The Diamond Field Quilt

The Diamond Field (1860) – picture taken from https://www.mfa.org/exhibitions/quilts-and-color

Travel

Boston and Beyond

It’s been a week since we got back from our trip to New York and Boston. While I was able to blog every day in NY  I wasn’t quite so organised on the second leg of our trip and since being back time has just flown, so here is a belated account of what we got up to in Boston.

I was sad to say goodbye to New York – 3 days just wasn’t long enough and while we certainly made the most of our time there thanks to a 3 day city pass there were still things that remained unticked on my list; such as the Guggenheim and the fact that (despite my best plotting-on-a-map efforts) I didn’t happen to stumble upon a NY yarn store. Bah.

On Wednesday morning we picked up our car and headed on a roadtrip to Boston, stopping at a diner for lunch.

After what should have been a 5 hour drive we eventually arrived in Boston late on Weds evening due to complications with the sat nav (not user error at all….honest!)

We had planned to go whale watching on the Thursday morning but when we arrived at the harbour we were told that the the tour was full that day. Instead we took the opportunity to explore the city.

DSC06966

 

One of the places we went to visit was the Old South Meeting House, built in 1729, which is famous for being the place where the Boston Tea Party began back in 1773. It was the largest building in colonial Boston and was used for public gatherings, a place of worship and engaging debates.

Some of the comments in the exhibit were quite funny – I would love to know what beef this person has with Queen Latifah?!

DSC06973

From here we took a stroll around Boston Common and ended up at the Cheers Bar.

DSC06982

In the afternoon we went to the New England Aquarium which has a magnificent collection of fish, animals and exhibits.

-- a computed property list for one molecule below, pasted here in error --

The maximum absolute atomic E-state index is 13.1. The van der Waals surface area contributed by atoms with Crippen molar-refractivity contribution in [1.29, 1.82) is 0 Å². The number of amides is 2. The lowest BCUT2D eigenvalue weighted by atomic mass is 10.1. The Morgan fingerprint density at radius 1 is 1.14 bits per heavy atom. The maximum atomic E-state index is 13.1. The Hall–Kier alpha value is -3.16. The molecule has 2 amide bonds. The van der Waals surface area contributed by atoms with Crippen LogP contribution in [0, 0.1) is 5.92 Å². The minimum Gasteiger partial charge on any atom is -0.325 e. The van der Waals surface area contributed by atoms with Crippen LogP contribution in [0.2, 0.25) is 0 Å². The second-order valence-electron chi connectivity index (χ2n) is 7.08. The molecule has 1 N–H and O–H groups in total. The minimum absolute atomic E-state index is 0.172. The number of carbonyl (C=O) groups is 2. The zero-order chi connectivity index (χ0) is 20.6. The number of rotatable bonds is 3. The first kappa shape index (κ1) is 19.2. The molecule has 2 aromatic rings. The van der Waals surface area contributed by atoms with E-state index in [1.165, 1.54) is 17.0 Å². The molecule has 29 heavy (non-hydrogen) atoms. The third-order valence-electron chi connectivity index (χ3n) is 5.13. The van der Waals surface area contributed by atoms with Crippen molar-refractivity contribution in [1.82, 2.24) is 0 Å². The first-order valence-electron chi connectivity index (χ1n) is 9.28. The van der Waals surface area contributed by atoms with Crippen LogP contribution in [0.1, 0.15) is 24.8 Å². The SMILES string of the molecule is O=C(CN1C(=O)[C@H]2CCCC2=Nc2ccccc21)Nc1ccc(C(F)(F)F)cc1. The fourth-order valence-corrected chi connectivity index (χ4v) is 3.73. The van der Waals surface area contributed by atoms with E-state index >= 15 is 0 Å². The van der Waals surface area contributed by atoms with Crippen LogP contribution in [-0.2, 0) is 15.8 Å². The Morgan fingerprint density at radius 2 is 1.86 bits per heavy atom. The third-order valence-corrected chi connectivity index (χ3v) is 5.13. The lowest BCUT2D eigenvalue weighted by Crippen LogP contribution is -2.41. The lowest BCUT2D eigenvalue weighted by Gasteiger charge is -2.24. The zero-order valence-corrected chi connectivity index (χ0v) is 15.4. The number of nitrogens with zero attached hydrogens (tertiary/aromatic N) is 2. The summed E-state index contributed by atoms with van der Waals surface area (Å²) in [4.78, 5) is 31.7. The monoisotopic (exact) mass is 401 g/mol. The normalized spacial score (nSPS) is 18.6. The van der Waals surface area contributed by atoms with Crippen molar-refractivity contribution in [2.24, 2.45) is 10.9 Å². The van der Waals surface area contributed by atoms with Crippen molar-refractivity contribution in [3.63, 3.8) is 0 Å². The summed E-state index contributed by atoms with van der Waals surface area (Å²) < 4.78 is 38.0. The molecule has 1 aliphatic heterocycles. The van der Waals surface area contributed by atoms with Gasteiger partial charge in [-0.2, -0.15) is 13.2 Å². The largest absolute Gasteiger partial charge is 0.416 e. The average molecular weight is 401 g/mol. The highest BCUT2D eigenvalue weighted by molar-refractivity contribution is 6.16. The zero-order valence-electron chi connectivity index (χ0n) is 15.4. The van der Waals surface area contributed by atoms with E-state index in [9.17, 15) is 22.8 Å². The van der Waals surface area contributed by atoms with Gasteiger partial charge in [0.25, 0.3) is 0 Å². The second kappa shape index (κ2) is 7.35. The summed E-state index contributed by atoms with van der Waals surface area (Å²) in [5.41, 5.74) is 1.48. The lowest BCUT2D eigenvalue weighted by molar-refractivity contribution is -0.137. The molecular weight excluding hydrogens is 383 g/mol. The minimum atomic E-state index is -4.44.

That evening we went to a ‘Quilts and Color’ exhibition at the Museum of Fine Art – some of the pieces on display were absolutely stunning and I am going to do a separate post about these.

On the Friday we drove to Cape Cod where we found the Black Purls Yarn Shop in East Sandwich where I finally got my yarn fix – yay!

DSC07087

 

The shop was very well stocked and had some gorgeous yarns to squish and drool over. I need more yarn like I need a hole in the head but I couldn’t resist these 3 skeins (this is not the best picture as the middle one is more of a browny colour and the blue is a lot darker). And I have no idea what I will make from them yet.

Lovely Yarn

 

Happy, happy, happy  🙂

We spent the afternoon at the Plimoth Plantation, a living museum showing how life was in the 17th century. There is a recreation of a small farming town, populated by actors who go about their daily life in full costume and answer any questions you have, all completely in character. It was a fascinating place!

DSC07112

On Saturday, our last day, we made it onto the Whale Watch. The weather wasn’t great and the water was a bit choppy but once we got out to sea and saw the whales it really was an incredible experience!

We saw about 7 – 8 whales in total, mostly Fin whales and a minky whale.

DSC07174

That really was the cherry on the top of a brilliant holiday!

Now, what to make with that yarn….